Performing New York
SINY 160: Performing New York
This course is designed to give visiting undergraduate students a foundational understanding of New York City as an object of history and as a site that has fostered the remarkable development of American theater and performance. In this class, we won’t approach the concepts of New York City or performance monolithically, but instead develop a broad historical understanding of what these expansive terms look and feel like in and outside of the space of the theaters, performance venues, and on the streets of various neighborhoods across the five boroughs.
We will be attentive to theories, methods, and practices of contemporary performance, while engaging with a wide scope of works from community-engaged performance, dance, devised performance, to the Broadway musical. Alongside these artistic acts students will be introduced to ways in which the city of New York itself is a landscape of continuous acts of theater, ceremonies and events all worthy of close attention for the way they operate by means of performance.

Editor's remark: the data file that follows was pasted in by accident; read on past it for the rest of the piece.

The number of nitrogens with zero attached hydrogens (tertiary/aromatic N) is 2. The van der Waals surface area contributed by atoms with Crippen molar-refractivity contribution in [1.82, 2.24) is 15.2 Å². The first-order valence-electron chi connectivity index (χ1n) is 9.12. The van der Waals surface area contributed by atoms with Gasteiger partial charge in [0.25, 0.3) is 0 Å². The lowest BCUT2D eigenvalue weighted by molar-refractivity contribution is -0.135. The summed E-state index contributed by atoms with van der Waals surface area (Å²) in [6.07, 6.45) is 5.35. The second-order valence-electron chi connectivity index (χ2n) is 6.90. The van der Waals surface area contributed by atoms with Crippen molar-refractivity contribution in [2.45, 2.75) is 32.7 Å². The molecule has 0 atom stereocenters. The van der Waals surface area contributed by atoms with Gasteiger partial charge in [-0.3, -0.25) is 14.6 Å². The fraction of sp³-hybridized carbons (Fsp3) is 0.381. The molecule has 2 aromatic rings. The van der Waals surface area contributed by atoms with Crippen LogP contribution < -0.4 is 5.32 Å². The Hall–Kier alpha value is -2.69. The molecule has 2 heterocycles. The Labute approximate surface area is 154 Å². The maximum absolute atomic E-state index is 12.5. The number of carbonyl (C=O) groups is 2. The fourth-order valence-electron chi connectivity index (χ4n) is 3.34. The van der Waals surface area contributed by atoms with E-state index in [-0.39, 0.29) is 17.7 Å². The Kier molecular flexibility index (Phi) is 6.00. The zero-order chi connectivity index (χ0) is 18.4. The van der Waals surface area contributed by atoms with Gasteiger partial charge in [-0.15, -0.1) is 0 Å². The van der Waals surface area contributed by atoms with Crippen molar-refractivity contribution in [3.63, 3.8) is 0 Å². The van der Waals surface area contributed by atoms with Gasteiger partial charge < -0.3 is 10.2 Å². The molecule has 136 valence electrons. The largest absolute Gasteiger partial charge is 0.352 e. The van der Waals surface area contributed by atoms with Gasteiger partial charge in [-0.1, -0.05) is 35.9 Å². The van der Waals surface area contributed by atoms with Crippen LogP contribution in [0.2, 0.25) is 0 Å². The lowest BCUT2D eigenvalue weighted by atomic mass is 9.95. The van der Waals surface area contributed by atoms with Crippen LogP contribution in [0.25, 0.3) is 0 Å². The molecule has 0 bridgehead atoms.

Seeing work will be central to our curriculum. For our class, we will use all of the resources at our disposal in New York City: the downtown theater scene, Broadway, museums, performance venues, the New York Public Library for the Performing Arts, and the New York-based performing artists, curators, and programmers who populate this vibrant, influential expanding artistic landscapes in the world.
Meet the Instructor(s)
Ciara Murphy, Ph.D., serves as Director of Strategic Research & Planning at the Public Theater, one of the nation’s first not-for-profit theaters championing new playwriting and home to Free Shakespeare in the Park. At the Public, Ciara leads all aspects of strategic & institutional planning, in addition to spearheading the Public’s audience research and program evaluation initiatives. Ciara received her Ph.D. in Theater & Performance Studies, and Ph.D. Minor in the History from Stanford University. She is a scholar of modern and contemporary theater and performance; and the intersections of performance with science and technology.